At this point, you’ve heard it all about Bitcoin.
You’ve heard the diehards call it the “next internet,” and you’ve heard the detractors refer to it as the biggest bubble of all time.
While all those opinions may have some reasoning behind them, there are certain objective Bitcoin facts that cannot be refuted or argued.
These facts are all rooted in the Bitcoin mechanism itself: physical attributes of the technology that have always been known, even though the extent of their effects is only becoming clear today, as the mania spreads.
The following are three of the biggest technical limitations of Bitcoin, limitations anybody considering it as an investment should be familiar with…
One of the things we love most about electronic transactions is the speed at which money can be moved around.
With our common credit and debit cards, it takes mere seconds for a transaction to debit money from an account (or, in the case of a credit card, place a charge on the account) and then transfer those funds to the recipient account.
Modern systems operate faster than an average cashier can accept a paper bill and make change, to say nothing of the time and effort wasted on driving to the bank to deposit hard currency.
So, with the speed aspect taken care of long ago, you would expect a newfangled thing like Bitcoin to raise the promptness factor to an even higher level.
The problem is, it doesn’t.
The reason why is, well, pretty technical — so much so that most people go into a mini-coma just listening to the explanation — so I won’t bother getting into it.
Essentially, it all comes down to the fact that a Bitcoin transaction requires no fewer than six confirmations before it is executed.
The “block” (an individual chunk of the blockchain) that must be created in order to register these transactions needs to be created by individuals, referred to as “miners,” with access to powerful, networked processors.
Transaction times were once in the single-digit minutes, but now, with the glut of incoming Bitcoin users (yes, people do actually use this as a currency), that time has gone up into the hours.
According to CoinCentral.com, the average time it takes to mine a block is about 10 minutes, meaning a full transaction would take about an hour.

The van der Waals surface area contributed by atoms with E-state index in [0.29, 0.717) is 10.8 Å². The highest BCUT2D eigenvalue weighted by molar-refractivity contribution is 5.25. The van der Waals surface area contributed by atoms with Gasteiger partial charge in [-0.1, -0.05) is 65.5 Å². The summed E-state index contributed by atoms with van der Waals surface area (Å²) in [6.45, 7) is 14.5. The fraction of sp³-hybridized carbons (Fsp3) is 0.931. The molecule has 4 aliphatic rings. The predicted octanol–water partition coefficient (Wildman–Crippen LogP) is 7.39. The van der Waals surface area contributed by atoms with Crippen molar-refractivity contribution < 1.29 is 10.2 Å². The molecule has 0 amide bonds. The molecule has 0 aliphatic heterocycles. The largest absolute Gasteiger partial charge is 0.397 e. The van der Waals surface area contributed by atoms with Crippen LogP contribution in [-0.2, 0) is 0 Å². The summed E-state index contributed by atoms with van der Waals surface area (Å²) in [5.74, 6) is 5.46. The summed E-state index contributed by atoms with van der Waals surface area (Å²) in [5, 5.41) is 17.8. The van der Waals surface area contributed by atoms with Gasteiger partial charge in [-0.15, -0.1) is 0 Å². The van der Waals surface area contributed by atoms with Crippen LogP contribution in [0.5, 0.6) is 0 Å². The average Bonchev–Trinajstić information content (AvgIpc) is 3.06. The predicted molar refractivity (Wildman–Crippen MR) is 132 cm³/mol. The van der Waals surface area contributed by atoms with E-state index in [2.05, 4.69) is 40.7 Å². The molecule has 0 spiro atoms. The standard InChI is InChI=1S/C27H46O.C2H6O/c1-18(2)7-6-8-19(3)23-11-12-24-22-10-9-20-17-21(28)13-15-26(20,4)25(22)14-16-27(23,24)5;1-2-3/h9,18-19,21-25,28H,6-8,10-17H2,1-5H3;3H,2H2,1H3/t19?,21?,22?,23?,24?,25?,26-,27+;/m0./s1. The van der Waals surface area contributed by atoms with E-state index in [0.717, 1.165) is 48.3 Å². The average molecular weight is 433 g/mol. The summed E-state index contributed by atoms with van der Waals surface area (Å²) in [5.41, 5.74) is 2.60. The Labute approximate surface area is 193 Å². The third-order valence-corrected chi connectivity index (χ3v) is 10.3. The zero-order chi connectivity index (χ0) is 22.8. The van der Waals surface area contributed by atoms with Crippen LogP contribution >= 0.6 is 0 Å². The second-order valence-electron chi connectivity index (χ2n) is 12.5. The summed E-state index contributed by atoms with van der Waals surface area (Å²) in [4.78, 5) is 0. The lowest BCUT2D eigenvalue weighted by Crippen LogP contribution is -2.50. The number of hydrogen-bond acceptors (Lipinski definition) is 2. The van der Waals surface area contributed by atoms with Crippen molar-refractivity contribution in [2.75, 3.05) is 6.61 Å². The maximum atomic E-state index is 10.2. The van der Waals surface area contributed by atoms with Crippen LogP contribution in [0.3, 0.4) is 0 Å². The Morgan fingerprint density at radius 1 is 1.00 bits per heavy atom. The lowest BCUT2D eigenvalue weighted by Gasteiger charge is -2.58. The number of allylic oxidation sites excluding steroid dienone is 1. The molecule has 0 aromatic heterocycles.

That time has swelled greatly in recent weeks, however, with some transactions taking up to 16 hours to complete.
Across the entire network, the average rate has remained around four transactions per second.
Putting that into perspective, try to imagine how many credit card transactions are happening across the world each and every second of each and every day.
That should give you an idea of just how small a scale the biggest player in the crypto universe is operating on — for now, at least.
Where transaction times will go if mainstream adoption really does take effect, only time will tell… But the truth is, there is no solution.
Not as far as Bitcoin is concerned.
The limitation is part of the architecture, and the only thing that can fill the vacuum created by the inefficiency is, well, another coin.
Bitcoin Cash was an attempt at spinning off the parent cryptocurrency into a more efficient package.
Consider that a band-aid, considering that the potential size of the user base makes today’s transaction volumes look like a trickle.
Soaring Transaction Fees
One way around these extreme delays, and this shouldn’t be a shocker to anybody, is to pay higher transaction fees.
You see, Bitcoin employs a transaction fee system to handle situations where demand for the network outstrips capacity.
Enter a transaction into the network, and you’re given an option to add a transaction fee that goes to the miner who is willing to include your transaction in a newly mined block.
It’s a free market, so if there are more incoming transactions than will fit into a given block, miners will go with the highest fee-payers first.